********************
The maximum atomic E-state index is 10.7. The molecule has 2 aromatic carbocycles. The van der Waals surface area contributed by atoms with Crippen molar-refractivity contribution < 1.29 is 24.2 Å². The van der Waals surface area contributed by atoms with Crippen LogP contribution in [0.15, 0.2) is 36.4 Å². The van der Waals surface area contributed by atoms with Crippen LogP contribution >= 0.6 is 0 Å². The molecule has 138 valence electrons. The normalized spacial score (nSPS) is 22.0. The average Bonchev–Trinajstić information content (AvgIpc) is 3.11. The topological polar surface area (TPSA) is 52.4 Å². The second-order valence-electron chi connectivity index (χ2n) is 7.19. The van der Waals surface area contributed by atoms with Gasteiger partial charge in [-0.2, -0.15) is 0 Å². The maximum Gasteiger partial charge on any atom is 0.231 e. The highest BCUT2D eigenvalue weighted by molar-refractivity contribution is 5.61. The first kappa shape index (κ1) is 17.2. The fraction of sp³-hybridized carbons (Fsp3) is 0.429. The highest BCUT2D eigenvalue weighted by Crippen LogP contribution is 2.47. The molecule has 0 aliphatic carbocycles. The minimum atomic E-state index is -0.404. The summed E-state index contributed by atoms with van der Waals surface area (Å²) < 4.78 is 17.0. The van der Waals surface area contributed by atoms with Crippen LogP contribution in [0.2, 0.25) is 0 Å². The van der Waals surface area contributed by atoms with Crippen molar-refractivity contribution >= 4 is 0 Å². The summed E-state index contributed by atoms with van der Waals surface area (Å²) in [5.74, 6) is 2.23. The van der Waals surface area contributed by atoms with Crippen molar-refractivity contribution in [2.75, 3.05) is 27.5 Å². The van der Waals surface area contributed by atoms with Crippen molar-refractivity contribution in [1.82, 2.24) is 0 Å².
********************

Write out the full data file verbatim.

The maximum atomic E-state index is 10.7. The molecule has 2 aromatic carbocycles. The van der Waals surface area contributed by atoms with Crippen molar-refractivity contribution < 1.29 is 24.2 Å². The van der Waals surface area contributed by atoms with Crippen LogP contribution in [0.15, 0.2) is 36.4 Å². The van der Waals surface area contributed by atoms with Crippen LogP contribution >= 0.6 is 0 Å². The molecule has 138 valence electrons. The normalized spacial score (nSPS) is 22.0. The average Bonchev–Trinajstić information content (AvgIpc) is 3.11. The topological polar surface area (TPSA) is 52.4 Å². The second-order valence-electron chi connectivity index (χ2n) is 7.19. The van der Waals surface area contributed by atoms with Gasteiger partial charge in [-0.2, -0.15) is 0 Å². The maximum Gasteiger partial charge on any atom is 0.231 e. The highest BCUT2D eigenvalue weighted by molar-refractivity contribution is 5.61. The first kappa shape index (κ1) is 17.2. The fraction of sp³-hybridized carbons (Fsp3) is 0.429. The highest BCUT2D eigenvalue weighted by Crippen LogP contribution is 2.47. The molecule has 0 aliphatic carbocycles. The minimum atomic E-state index is -0.404. The summed E-state index contributed by atoms with van der Waals surface area (Å²) < 4.78 is 17.0. The van der Waals surface area contributed by atoms with Crippen LogP contribution in [0.2, 0.25) is 0 Å². The van der Waals surface area contributed by atoms with Crippen molar-refractivity contribution >= 4 is 0 Å². The summed E-state index contributed by atoms with van der Waals surface area (Å²) in [5.74, 6) is 2.23. The van der Waals surface area contributed by atoms with Crippen molar-refractivity contribution in [2.75, 3.05) is 27.5 Å². The van der Waals surface area contributed by atoms with Crippen molar-refractivity contribution in [1.82, 2.24) is 0 Å².